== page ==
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Living with the impact of windmills  

Author:  | Property values, Safety

• An overview of how it impacts on aviation safety
• An overview of how land values are established
• An overview of the impact of windmills on land values

Land Values Argument

Land value can be expressed in many different ways:

– Reconstruction Value
– Appraised Value
– Liquidity Value
– Market Value
– etc.

When dealing with the OMB hearing I focused on market value since it is defined as the highest price in terms of money, that the property will bring to a willing seller if exposed for sale on the open market; allowing a reasonable time to find a willing buyer, buying with the knowledge of all the uses to which it is adapted and for which it can be legally used, and with neither buyer or seller acting under necessity, compulsion, nor peculiar and special circumstances.

There has never been a comprehensive study that looks at land values and the effect of windmills so there were no criteria to follow. As such I developed the following criteria:
• based on appraisal principals, visible structures have an impact on the value of land
• therefore, divide land where windmills are visible vs not.

Properties inside Windmill Zones – Properties within 3nm of a windmill. 3nm was used as a basis since that is the distance one can see is a straight line due to the earth’s curvature when on the same horizontal spectrum of the objects in the distance. Pilots use this as a basis for determining weather minima for the similar reason.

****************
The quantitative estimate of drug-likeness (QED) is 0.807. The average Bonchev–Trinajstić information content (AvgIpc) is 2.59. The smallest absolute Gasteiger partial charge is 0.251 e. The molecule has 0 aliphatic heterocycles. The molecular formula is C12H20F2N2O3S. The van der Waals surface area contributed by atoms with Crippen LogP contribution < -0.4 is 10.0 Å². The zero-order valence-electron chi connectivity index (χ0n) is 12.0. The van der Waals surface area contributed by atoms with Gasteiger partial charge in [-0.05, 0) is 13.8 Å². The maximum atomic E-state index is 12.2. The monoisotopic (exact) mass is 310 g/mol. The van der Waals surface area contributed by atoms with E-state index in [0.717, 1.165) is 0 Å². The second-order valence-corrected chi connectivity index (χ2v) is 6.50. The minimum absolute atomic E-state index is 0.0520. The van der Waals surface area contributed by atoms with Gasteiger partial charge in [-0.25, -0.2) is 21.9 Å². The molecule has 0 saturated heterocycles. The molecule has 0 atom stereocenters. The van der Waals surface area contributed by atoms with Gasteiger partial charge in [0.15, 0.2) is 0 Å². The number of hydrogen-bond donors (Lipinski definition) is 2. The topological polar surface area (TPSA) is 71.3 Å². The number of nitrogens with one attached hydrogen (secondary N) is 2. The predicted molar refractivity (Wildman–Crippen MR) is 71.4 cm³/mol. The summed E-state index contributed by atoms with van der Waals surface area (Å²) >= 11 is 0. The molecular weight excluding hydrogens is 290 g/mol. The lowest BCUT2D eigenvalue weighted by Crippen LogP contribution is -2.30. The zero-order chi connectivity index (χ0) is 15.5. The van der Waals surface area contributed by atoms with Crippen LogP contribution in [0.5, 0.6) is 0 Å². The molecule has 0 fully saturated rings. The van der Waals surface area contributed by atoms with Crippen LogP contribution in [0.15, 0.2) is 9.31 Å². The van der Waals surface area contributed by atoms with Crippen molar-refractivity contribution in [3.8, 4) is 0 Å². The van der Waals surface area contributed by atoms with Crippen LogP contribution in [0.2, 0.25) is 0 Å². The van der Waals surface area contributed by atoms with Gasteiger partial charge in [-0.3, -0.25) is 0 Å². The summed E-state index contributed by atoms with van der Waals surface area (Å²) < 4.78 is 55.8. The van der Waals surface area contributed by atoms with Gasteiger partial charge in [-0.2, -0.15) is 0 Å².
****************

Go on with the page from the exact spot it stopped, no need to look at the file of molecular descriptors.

Properties outside Windmill Zones – These are properties a minimum of 3nm from existing windmills. If the object is not readily visible is the same horizontal plane, one can assume that there would be no impact in perceived value of the property due to the windmills.

When this was done (based on a sample of 600 properties that sold in the windmill areas over a period of 3 years) the following was discovered:

  • The days on market was more than double for those properties inside the windmill zones
  • The sold price was on average $48,000 lower inside the windmill zones than those outside
  • The number of homes not absorbed (not sold) was 11% vs 3%

Download original document: “Living with the impact of windmills

This material is the work of the author(s) indicated. Any opinions expressed in it are not necessarily those of National Wind Watch.

The copyright of this material resides with the author(s). As part of its noncommercial effort to present the environmental, social, scientific, and economic issues of large-scale wind power development to a global audience seeking such information, National Wind Watch endeavors to observe “fair use” as provided for in section 107 of U.S. Copyright Law and similar “fair dealing” provisions of the copyright laws of other nations. Queries e-mail.

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